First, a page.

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Controling moles isn't easy

Posted: June 1, 2014 - 12:06am
Mole traps are available at Culpepper Ace Hardware in Evans.    Photo by Jim Blaylock
Photo by Jim Blaylock
Mole traps are available at Culpepper Ace Hardware in Evans.

Have you noticed mysterious raised tunnels appearing in your lawn or garden seemingly overnight? If so, there might be a mole infestation. Controlling moles isn’t easy and can require a good deal of patience. Moles are small mammals with pointed snouts and oversized forefeet used for digging. The most common mole species in our area is the eastern mole. They are about the size of a chipmunk as adults. They are solitary animals that rarely leave the safety of their tunnels. Moles are most active in the early mornings, especially after a rain shower.

Although they may appear to be damaging your plants, moles are meat eaters. Their favorite foods include earthworms, grubs, spiders, snails and slugs. As our soil temperatures rise in the spring, mole activity increases as more soil insects become active. Also, mole offspring are usually born in March or April. One mole can make several tunnels; therefore, it may be difficult to determine how many moles are tunneling through a lawn. Moles destroy very few plants or bulbs by direct feeding, but may dislodge plants while tunneling in search of food.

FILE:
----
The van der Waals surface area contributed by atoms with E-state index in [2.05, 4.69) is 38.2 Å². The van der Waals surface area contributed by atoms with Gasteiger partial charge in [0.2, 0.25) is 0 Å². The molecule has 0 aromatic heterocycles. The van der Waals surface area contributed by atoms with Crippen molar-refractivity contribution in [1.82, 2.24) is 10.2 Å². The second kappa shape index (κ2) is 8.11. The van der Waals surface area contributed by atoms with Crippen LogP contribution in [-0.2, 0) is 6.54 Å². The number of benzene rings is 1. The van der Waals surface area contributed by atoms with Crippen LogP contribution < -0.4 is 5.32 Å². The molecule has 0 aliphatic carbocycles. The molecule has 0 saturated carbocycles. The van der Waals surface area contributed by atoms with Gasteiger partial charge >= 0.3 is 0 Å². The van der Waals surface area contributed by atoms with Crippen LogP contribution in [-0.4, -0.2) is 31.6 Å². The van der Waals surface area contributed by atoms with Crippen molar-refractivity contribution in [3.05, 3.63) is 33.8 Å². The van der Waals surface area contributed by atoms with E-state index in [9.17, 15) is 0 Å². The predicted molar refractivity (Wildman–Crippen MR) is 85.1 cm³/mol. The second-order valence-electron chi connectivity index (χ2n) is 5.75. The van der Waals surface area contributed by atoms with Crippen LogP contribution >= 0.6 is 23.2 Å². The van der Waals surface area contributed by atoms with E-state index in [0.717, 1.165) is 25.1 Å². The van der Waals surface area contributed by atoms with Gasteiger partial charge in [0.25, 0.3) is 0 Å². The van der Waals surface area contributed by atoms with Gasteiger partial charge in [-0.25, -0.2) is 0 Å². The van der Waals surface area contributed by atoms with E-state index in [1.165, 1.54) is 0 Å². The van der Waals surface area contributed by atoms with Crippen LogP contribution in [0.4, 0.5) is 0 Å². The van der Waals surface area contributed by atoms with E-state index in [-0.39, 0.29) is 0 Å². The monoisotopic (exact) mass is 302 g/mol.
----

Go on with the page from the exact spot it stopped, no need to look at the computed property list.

The recommended method to control moles is trapping. Mole traps are lethal traps and can be found at many home improvement stores. Before setting a mole trap, it is important to find the active main tunnels. Tamp down all visible tunnels, and re-check the tunnels within two to three hours to see which tunnels have reformed. This is the main travel tunnel and should be the location for the trap.

There are various home remedy methods rumored to control moles, such as castor bean oil, chewing gum, or mothballs. There are also several mole repellants available which use sonic waves or vibration to scare away moles. None of these have been proven to be reliable. Poisonous bait, marketed as “gummy worms” to mimic soil grubs, is not a reliable method to control moles because they are often not ingested by the mole.

If all else fails, get a cat. Your feline friend will be more than willing to chase down and eliminate them at no charge.

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